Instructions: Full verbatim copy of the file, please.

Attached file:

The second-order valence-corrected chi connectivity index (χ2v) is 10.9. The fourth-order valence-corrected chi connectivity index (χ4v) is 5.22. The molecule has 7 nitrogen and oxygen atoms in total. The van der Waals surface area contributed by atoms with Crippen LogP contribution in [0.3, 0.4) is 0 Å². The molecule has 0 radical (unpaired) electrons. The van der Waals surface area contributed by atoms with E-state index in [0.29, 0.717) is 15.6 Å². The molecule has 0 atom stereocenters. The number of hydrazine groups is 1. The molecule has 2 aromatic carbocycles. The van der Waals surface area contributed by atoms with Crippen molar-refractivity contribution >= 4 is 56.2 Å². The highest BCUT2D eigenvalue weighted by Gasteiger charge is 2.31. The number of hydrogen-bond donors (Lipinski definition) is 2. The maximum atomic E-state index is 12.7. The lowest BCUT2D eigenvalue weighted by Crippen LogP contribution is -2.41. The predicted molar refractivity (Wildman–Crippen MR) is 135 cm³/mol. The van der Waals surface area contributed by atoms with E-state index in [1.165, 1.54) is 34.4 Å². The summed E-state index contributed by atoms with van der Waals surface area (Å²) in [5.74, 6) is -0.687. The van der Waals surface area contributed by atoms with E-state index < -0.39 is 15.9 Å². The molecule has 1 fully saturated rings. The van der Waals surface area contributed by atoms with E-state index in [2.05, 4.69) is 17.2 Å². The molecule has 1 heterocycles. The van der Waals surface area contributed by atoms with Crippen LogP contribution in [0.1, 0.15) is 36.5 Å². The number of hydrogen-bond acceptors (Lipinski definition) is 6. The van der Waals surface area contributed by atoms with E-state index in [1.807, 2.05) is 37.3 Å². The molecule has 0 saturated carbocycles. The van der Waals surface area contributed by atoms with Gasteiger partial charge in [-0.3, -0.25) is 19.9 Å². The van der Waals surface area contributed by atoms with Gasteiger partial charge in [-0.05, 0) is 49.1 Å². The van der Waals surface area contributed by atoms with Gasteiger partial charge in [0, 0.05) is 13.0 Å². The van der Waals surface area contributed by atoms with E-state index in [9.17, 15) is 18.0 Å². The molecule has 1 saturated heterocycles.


The second-order valence-corrected chi connectivity index (χ2v) is 10.9. The fourth-order valence-corrected chi connectivity index (χ4v) is 5.22. The molecule has 7 nitrogen and oxygen atoms in total. The van der Waals surface area contributed by atoms with Crippen LogP contribution in [0.3, 0.4) is 0 Å². The molecule has 0 radical (unpaired) electrons. The van der Waals surface area contributed by atoms with E-state index in [0.29, 0.717) is 15.6 Å². The molecule has 0 atom stereocenters. The number of hydrazine groups is 1. The molecule has 2 aromatic carbocycles. The van der Waals surface area contributed by atoms with Crippen molar-refractivity contribution >= 4 is 56.2 Å². The highest BCUT2D eigenvalue weighted by Gasteiger charge is 2.31. The number of hydrogen-bond donors (Lipinski definition) is 2. The maximum atomic E-state index is 12.7. The lowest BCUT2D eigenvalue weighted by Crippen LogP contribution is -2.41. The predicted molar refractivity (Wildman–Crippen MR) is 135 cm³/mol. The van der Waals surface area contributed by atoms with E-state index in [1.165, 1.54) is 34.4 Å². The summed E-state index contributed by atoms with van der Waals surface area (Å²) in [5.74, 6) is -0.687. The van der Waals surface area contributed by atoms with E-state index < -0.39 is 15.9 Å². The molecule has 1 fully saturated rings. The van der Waals surface area contributed by atoms with E-state index in [2.05, 4.69) is 17.2 Å². The molecule has 1 heterocycles. The van der Waals surface area contributed by atoms with Crippen LogP contribution in [0.1, 0.15) is 36.5 Å². The number of hydrogen-bond acceptors (Lipinski definition) is 6. The van der Waals surface area contributed by atoms with E-state index in [1.807, 2.05) is 37.3 Å². The molecule has 0 saturated carbocycles. The van der Waals surface area contributed by atoms with Gasteiger partial charge in [-0.3, -0.25) is 19.9 Å². The van der Waals surface area contributed by atoms with Gasteiger partial charge in [-0.05, 0) is 49.1 Å². The van der Waals surface area contributed by atoms with Gasteiger partial charge in [0, 0.05) is 13.0 Å². The van der Waals surface area contributed by atoms with E-state index in [9.17, 15) is 18.0 Å². The molecule has 1 saturated heterocycles.